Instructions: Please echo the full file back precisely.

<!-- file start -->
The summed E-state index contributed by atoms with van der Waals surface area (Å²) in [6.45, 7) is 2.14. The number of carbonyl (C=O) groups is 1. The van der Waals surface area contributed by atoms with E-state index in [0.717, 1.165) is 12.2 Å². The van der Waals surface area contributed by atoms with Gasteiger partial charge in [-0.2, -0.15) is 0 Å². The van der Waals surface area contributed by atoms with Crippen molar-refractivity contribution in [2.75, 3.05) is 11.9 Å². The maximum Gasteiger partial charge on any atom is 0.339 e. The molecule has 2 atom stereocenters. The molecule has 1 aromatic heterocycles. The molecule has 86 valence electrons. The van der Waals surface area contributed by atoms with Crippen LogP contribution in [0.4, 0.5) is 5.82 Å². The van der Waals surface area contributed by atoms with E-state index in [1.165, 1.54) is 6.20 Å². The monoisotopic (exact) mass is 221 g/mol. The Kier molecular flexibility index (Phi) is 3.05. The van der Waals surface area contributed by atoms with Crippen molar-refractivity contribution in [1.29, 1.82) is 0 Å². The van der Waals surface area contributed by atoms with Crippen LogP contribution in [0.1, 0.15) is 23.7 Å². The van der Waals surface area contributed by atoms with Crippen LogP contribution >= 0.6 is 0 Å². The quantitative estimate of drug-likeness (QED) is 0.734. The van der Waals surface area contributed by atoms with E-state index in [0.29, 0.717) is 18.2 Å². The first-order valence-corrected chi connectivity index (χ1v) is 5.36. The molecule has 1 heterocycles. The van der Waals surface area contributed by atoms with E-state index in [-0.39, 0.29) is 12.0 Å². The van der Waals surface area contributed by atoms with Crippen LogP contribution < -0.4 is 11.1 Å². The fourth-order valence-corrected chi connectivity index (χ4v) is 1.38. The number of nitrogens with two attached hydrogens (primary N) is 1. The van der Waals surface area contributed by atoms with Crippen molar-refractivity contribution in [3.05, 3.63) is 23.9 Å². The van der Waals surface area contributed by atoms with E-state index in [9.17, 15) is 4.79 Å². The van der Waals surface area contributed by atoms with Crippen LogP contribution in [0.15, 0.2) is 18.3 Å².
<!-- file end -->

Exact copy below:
The summed E-state index contributed by atoms with van der Waals surface area (Å²) in [6.45, 7) is 2.14. The number of carbonyl (C=O) groups is 1. The van der Waals surface area contributed by atoms with E-state index in [0.717, 1.165) is 12.2 Å². The van der Waals surface area contributed by atoms with Gasteiger partial charge in [-0.2, -0.15) is 0 Å². The van der Waals surface area contributed by atoms with Crippen molar-refractivity contribution in [2.75, 3.05) is 11.9 Å². The maximum Gasteiger partial charge on any atom is 0.339 e. The molecule has 2 atom stereocenters. The molecule has 1 aromatic heterocycles. The molecule has 86 valence electrons. The van der Waals surface area contributed by atoms with Crippen LogP contribution in [0.4, 0.5) is 5.82 Å². The van der Waals surface area contributed by atoms with E-state index in [1.165, 1.54) is 6.20 Å². The monoisotopic (exact) mass is 221 g/mol. The Kier molecular flexibility index (Phi) is 3.05. The van der Waals surface area contributed by atoms with Crippen molar-refractivity contribution in [1.29, 1.82) is 0 Å². The van der Waals surface area contributed by atoms with Crippen LogP contribution in [0.1, 0.15) is 23.7 Å². The van der Waals surface area contributed by atoms with Crippen LogP contribution >= 0.6 is 0 Å². The quantitative estimate of drug-likeness (QED) is 0.734. The van der Waals surface area contributed by atoms with E-state index in [0.29, 0.717) is 18.2 Å². The first-order valence-corrected chi connectivity index (χ1v) is 5.36. The molecule has 1 heterocycles. The van der Waals surface area contributed by atoms with E-state index in [-0.39, 0.29) is 12.0 Å². The van der Waals surface area contributed by atoms with Crippen LogP contribution < -0.4 is 11.1 Å². The fourth-order valence-corrected chi connectivity index (χ4v) is 1.38. The number of nitrogens with two attached hydrogens (primary N) is 1. The van der Waals surface area contributed by atoms with Crippen molar-refractivity contribution in [3.05, 3.63) is 23.9 Å². The van der Waals surface area contributed by atoms with E-state index in [9.17, 15) is 4.79 Å². The van der Waals surface area contributed by atoms with Crippen LogP contribution in [0.15, 0.2) is 18.3 Å².